Results:For all sources, we give a refined X-ray position, provide X-ray spectral parameters, identify infrared counterparts, and give magnitudes at optical and ultra violet wavelengths seen with UVOT when observations are available. We confirm the nature of six sources formerly suspected to be AGN (IGR J02343+3229, J13149+4422, J145794308, J163852057, J18559+1535, J193780617). Our analysis first leads us to suggest that IGR J095236231 and IGR J101476354 are AGN. While the former has recently been confirmed as a Seyfert 1.5 AGN, we suggest the latter is a Seyfert 2. All other sources may be Galactic sources, in which case their spectral shape may suggest that they are X-ray binaries. In one case (IGR J19308+0530), the Galactic nature is confirmed through the identification of an F8 star as the counterpart. We favour a distance to the source not greater than 1 kpc. The source is likely to be a neutron star XRB or a CV. We also report the discovery of six serendipitous sources of unknown nature.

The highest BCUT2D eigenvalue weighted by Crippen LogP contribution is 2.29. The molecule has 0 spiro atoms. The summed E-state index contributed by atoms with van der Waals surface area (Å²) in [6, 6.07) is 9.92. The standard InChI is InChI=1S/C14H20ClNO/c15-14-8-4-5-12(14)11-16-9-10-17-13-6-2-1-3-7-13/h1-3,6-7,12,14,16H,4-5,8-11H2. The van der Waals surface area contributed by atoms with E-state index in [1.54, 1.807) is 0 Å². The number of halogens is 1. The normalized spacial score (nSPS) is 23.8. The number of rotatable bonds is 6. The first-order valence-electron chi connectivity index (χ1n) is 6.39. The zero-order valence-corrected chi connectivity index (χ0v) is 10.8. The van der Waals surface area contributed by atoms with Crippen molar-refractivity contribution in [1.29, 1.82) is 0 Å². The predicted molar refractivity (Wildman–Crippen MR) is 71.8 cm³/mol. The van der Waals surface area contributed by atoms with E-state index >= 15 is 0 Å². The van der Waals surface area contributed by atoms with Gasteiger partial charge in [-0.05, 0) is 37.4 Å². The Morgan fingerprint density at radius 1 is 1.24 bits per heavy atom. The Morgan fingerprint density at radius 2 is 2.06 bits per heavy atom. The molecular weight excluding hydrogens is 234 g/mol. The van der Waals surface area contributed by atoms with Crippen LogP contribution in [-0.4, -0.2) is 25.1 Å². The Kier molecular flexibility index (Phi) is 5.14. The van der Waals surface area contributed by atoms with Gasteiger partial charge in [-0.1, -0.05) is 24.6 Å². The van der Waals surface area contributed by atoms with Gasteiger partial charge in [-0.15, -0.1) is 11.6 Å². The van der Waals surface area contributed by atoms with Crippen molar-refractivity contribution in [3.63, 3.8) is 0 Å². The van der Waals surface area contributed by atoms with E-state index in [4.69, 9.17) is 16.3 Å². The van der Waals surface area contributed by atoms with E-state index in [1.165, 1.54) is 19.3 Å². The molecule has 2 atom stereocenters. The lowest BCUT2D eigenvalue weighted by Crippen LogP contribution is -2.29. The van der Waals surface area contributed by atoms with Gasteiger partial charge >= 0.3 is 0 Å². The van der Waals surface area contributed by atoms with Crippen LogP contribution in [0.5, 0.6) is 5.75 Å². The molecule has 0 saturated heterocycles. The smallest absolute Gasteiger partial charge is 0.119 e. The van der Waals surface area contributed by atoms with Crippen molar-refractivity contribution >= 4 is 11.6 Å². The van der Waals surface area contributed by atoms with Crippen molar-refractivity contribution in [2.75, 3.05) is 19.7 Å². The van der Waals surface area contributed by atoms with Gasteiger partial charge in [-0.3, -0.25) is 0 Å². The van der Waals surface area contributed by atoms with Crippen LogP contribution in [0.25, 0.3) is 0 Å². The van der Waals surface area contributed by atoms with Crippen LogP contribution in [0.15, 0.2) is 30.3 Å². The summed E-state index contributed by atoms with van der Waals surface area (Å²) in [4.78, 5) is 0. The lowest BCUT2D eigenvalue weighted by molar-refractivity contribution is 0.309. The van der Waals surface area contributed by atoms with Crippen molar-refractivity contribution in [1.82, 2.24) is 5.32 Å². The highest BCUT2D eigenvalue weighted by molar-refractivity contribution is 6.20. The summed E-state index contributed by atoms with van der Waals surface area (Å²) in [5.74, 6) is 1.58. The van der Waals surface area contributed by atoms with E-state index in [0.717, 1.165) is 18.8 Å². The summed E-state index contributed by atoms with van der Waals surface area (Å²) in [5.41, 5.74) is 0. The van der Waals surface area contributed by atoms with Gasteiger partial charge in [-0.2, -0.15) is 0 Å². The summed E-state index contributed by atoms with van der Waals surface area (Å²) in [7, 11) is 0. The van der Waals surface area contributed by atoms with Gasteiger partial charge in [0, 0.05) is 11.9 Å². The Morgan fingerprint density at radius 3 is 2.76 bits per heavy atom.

Conclusions:

## 1 Introduction